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Cam Newton’s breakup from the Panthers shouldn’t have to be this messy

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Newton has been with Carolina his entire NFL career.

The Carolina Panthers are moving on from Cam Newton. Before the official start of free agency, the team announced it was granting Newton permission to seek a trade.

However, Newton says he didn’t actually want to be traded by the Panthers. After the team posted the announcement on Instagram, Newton commented with his signature, weird font that they “forced me into this”:

Screenshot via @panthers on Instagram

Former Panthers tight end Greg Olsen, now with the Seahawks, also replied to the Panthers’ post with “sounds familiar.”

Although Newton is still under contract for the 2020 season, the Panthers are in rebuild mode. They already fired head coach Ron Rivera and replaced him with Matt Rhule, released Olsen, and linebacker Luke Kuechly retired. Newton is next on the list.

If Newton doesn’t garner interest from other teams, the Panthers could release him and save $19.1 million in cap space. Team owner David Tepper’s statement on Newton’s trade made it clear Newton’s time was coming to an end, one way or another, with his “I wish him all the best” comment:

In fact, Carolina has already moved on, picking Teddy Bridgewater as Newton’s replacement. The Panthers have reportedly agreed to a three-year, $60 million deal with the 27-year-old quarterback. He spent the last two seasons backing up Drew Brees in New Orleans. When Brees missed time with a thumb injury last season, Bridgewater went 5-0 as a starter coming off the bench. His performance made him worthy of earning a full-time starting job.

Carolina has a right to move on from Newton. He only played in two games last year due to a foot injury, and he missed another two games in 2018 because of a shoulder injury. Newton’s contract was pricey, and his current deal only went through the 2020 season. The new coaching staff — including OC Joe Brady, who worked with Bridgewater in New Orleans in 2018 — likely wanted a say in the direction the team would go under center.

Still, it’s not surprising Newton would be unhappy with Carolina’s decision. Newton has been with the Panthers his entire career since they drafted him at No. 1 overall in 2011. He’s the franchise’s winningest quarterback in history, and he’s the only Carolina player to win an NFL MVP award. He also led the team to three straight postseason appearances from 2013-15 and helped the Panthers get to the Super Bowl in 2015. The Panthers even sounded committed to having Newton in their future in late February.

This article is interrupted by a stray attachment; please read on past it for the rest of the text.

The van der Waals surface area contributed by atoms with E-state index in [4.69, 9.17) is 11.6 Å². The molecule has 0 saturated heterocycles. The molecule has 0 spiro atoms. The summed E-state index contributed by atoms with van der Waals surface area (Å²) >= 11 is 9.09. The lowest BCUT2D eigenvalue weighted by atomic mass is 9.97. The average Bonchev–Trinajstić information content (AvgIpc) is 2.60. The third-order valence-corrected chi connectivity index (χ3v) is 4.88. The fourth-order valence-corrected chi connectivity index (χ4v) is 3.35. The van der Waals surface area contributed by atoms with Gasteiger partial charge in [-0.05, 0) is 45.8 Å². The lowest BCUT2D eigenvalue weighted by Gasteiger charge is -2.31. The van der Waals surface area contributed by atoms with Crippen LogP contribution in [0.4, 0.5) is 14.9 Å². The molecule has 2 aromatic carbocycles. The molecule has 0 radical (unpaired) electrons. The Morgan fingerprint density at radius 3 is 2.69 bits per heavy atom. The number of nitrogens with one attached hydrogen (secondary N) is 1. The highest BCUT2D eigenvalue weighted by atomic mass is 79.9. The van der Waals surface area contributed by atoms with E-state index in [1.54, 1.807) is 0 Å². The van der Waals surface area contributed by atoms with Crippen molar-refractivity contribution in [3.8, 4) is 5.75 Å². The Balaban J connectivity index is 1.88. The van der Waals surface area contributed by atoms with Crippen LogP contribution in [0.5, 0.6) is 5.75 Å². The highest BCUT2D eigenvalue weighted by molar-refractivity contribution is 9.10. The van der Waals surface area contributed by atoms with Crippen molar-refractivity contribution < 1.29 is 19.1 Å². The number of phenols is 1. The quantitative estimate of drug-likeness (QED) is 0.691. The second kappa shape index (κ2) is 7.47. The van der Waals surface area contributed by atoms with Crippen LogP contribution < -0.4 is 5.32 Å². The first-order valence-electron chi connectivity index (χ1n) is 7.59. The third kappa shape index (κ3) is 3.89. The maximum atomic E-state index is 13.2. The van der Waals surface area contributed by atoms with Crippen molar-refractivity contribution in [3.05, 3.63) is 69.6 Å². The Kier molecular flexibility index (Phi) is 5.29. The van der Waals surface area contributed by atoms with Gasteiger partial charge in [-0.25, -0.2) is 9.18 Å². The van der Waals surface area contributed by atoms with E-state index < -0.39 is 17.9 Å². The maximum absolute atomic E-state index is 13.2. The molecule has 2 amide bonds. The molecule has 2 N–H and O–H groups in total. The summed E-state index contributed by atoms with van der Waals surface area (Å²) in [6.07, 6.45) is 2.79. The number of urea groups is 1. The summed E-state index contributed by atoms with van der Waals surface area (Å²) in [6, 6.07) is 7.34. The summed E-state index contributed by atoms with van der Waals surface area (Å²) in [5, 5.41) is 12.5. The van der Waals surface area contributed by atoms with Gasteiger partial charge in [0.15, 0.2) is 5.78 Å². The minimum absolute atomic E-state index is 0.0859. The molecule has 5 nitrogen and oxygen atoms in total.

He’s also done some incredible things for the local Charlotte community — he donates hundreds of thousands of dollars to local kids in need each year around the holidays. His Cam Newton Foundation serves the city, as well. Having his time in Charlotte end on a sour note probably isn’t how Newton ever imagined this would go down.

But there are reasons to be optimistic about Newton’s future. He has a chance to hit the reset button wherever he ends up. He’s just 30 years old, and as long as he stays healthy, he can be a high-quality starter in the NFL. He’s been one of the NFL’s best ever dual-threat quarterbacks (he holds the record for rushing TDs by a QB), and even if his foot won’t give him as much mobility as before, he should still be able to make plays. If he has to spend more time in the pocket, he can point to his 2018 season — when he put a career-high 77.5 percent of his throws on target, ninth-best in the NFL that year — as proof he can still thrive as a dropback passer and evolve into his 30s.

There are a number of possibilities that would make sense, as long as Newton passes his physical. That includes Tampa Bay, Chicago, or even New England, since Tom Brady is no longer a Patriot.

Newton will have a chance at redemption wherever he signs. Still, after everything Newton did for Carolina, the Panthers could have given him a more respectful exit.